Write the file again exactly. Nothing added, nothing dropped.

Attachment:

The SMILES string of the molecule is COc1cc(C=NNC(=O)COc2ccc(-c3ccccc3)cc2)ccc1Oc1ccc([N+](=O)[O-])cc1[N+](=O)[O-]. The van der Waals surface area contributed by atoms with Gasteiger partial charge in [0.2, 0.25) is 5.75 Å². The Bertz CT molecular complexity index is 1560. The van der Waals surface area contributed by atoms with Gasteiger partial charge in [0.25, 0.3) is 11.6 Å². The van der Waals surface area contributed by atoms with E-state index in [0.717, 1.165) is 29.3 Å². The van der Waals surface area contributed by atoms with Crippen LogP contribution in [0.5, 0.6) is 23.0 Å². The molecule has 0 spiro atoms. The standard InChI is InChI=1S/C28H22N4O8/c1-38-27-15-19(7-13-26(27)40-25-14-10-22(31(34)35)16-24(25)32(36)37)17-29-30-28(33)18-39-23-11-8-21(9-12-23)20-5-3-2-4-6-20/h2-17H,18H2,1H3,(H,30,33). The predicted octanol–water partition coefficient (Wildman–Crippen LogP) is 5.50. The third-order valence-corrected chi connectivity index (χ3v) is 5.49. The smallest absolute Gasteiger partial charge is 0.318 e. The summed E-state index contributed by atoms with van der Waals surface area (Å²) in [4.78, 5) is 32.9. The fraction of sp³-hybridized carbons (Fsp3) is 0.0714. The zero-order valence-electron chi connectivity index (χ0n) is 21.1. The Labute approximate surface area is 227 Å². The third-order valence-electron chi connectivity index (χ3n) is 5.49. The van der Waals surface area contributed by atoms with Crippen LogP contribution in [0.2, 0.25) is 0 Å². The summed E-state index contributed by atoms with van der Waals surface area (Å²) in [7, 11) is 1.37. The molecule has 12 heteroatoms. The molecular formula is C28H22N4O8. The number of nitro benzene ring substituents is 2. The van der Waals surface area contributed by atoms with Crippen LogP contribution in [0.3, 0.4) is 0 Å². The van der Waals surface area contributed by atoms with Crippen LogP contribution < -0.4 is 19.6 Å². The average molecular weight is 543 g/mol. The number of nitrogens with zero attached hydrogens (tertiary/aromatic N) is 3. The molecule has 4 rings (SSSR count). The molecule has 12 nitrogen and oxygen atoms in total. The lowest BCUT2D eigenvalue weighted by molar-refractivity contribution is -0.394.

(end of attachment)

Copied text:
The SMILES string of the molecule is COc1cc(C=NNC(=O)COc2ccc(-c3ccccc3)cc2)ccc1Oc1ccc([N+](=O)[O-])cc1[N+](=O)[O-]. The van der Waals surface area contributed by atoms with Gasteiger partial charge in [0.2, 0.25) is 5.75 Å². The Bertz CT molecular complexity index is 1560. The van der Waals surface area contributed by atoms with Gasteiger partial charge in [0.25, 0.3) is 11.6 Å². The van der Waals surface area contributed by atoms with E-state index in [0.717, 1.165) is 29.3 Å². The van der Waals surface area contributed by atoms with Crippen LogP contribution in [0.5, 0.6) is 23.0 Å². The molecule has 0 spiro atoms. The standard InChI is InChI=1S/C28H22N4O8/c1-38-27-15-19(7-13-26(27)40-25-14-10-22(31(34)35)16-24(25)32(36)37)17-29-30-28(33)18-39-23-11-8-21(9-12-23)20-5-3-2-4-6-20/h2-17H,18H2,1H3,(H,30,33). The predicted octanol–water partition coefficient (Wildman–Crippen LogP) is 5.50. The third-order valence-corrected chi connectivity index (χ3v) is 5.49. The smallest absolute Gasteiger partial charge is 0.318 e. The summed E-state index contributed by atoms with van der Waals surface area (Å²) in [4.78, 5) is 32.9. The fraction of sp³-hybridized carbons (Fsp3) is 0.0714. The zero-order valence-electron chi connectivity index (χ0n) is 21.1. The Labute approximate surface area is 227 Å². The third-order valence-electron chi connectivity index (χ3n) is 5.49. The van der Waals surface area contributed by atoms with Crippen LogP contribution in [0.2, 0.25) is 0 Å². The summed E-state index contributed by atoms with van der Waals surface area (Å²) in [7, 11) is 1.37. The molecule has 12 heteroatoms. The molecular formula is C28H22N4O8. The number of nitro benzene ring substituents is 2. The van der Waals surface area contributed by atoms with Crippen LogP contribution in [0.3, 0.4) is 0 Å². The van der Waals surface area contributed by atoms with Crippen LogP contribution < -0.4 is 19.6 Å². The average molecular weight is 543 g/mol. The number of nitrogens with zero attached hydrogens (tertiary/aromatic N) is 3. The molecule has 4 rings (SSSR count). The molecule has 12 nitrogen and oxygen atoms in total. The lowest BCUT2D eigenvalue weighted by molar-refractivity contribution is -0.394.